Empowering Learners: Theory and Practice of Extra-Classroom Teaching
Spring 2005
Bryn Mawr College

There’s a crack in everything; that’s how the light gets in.

-- Leonard Cohen

Prof. Alice Lesnick
Class Meeting Time: Thursdays, 1-4 pm, BYC 106
Office Hours: Thursdays, 11:30-1 or by appointment
BMC Office: Bettws-y-Coed, x7499
Home Phone: (215) 233-1838

Course Overview

A variety of educational reforms in both higher education and the K-12 world require teaching that complements and supplements formal, classroom-based instruction. Those responsible for empowering learners outside of traditional classroom settings take on a challenging role. They must find ways to facilitate learners’ achievement within a particular context — a course designed by someone else. Equally important, they must also encourage students to understand the processes by which they are learning in order to ensure that learning will continue beyond the particular context. To meet the demands of this role, new and experienced practitioners in it must carry out their work from a solid base of knowledge, collegial dialogue, observation and inquiry, and reflection. Such practitioners must explore the theoretical and political dimensions of informal education, including its relation to content-specific education and its situatedness within and alongside institutions.

This course, created by Alice Lesnick and Jody Cohen (with support from the Math Science Partnership of Greater Philadelphia), is designed for students who occupy this learning support role. Its main goal is to help such students develop, refine, and share their knowledge of how best to support learners in extra-classroom educational contexts. The course will use the concepts of collaborative learning and scaffolding – a teacher’s or facilitator’s strategic structuring of interactions or experiences designed both to support and challenge students as they link prior knowledge and skills to new knowledge and skills – as central ways to conceptualize empowering education. Ongoing Praxis field placements through the Peer-Led Instruction Program or other on-campus or extra-campus tutoring/learning support programs will serve as sources of experiential learning, cross-setting inquiry, and challenge. Students will study and contribute to theory-building in the growing field of extra-classroom education, joining the professional conversation now taking place concerning the nuanced types and purposes of such educational endeavors.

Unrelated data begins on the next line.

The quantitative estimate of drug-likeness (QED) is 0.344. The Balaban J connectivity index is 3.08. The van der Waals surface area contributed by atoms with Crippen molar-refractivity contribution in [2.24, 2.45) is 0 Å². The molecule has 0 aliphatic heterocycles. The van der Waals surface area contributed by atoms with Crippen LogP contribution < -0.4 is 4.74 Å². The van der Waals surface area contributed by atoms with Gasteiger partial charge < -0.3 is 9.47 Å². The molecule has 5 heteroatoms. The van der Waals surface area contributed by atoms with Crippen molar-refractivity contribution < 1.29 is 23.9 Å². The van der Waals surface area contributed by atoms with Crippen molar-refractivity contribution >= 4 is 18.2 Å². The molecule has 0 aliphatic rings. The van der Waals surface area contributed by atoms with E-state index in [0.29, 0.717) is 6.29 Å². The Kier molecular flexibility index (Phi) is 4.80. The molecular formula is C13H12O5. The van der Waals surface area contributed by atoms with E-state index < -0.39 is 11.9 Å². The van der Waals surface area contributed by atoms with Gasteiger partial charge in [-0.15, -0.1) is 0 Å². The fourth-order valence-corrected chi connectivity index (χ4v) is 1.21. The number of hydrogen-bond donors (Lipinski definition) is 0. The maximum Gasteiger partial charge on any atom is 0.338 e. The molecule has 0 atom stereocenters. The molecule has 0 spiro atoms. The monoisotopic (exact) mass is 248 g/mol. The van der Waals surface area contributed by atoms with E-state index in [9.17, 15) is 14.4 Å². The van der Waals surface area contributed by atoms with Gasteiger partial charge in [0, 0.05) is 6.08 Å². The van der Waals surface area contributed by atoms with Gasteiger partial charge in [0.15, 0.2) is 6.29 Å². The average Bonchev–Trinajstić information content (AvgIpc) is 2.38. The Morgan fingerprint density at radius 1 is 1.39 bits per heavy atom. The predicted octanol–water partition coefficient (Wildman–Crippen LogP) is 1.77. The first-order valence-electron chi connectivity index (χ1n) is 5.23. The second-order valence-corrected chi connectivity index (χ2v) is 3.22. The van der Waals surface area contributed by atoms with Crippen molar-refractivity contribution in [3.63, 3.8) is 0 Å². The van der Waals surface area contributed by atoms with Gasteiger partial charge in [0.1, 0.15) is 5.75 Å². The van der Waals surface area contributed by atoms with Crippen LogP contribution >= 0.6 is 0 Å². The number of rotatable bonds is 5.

Course Goals:

To provide a knowledge base for students as they strive to improve their practice as mentors, tutors, and facilitators.

To study and apply educational research that illuminates methods for leading group sessions and individual tutoring; strategies for metacognition; and approaches to formative and summative assessment (including outside assessment, teacher assessment, and self-assessment).

To create in-depth and ongoing assessments of learners’ needs, progress, and goals through systematic documentation and inquiry.

To use peer review to deepen the reflective practice of learning support tutors/facilitators.

To contribute to a bi-college community of practice engaged with empowering learning within and beyond the Colleges.

Course Structure:

Through a once-weekly session of 3 hours in combination with a praxis field placement (2-3 hours per week), course readings, and writing assignments, students will study three inter-related strands of extra-classroom teaching:

Who are the learners (teachers included)? What do/can we know about them and about ourselves? What do we need to know? What structures of communication will help us teach and learn?

What is the subject matter (including discipline/field, specific classroom culture, and teaching roles)?

How shall I teach (engage in planning, assessing, and revising the actions, interactions, and interventions I undertake) in order to empower learning?

These three strands will be informed by ongoing considerations of culture, communication, and justice with the goal of developing our own and our students’ capacities.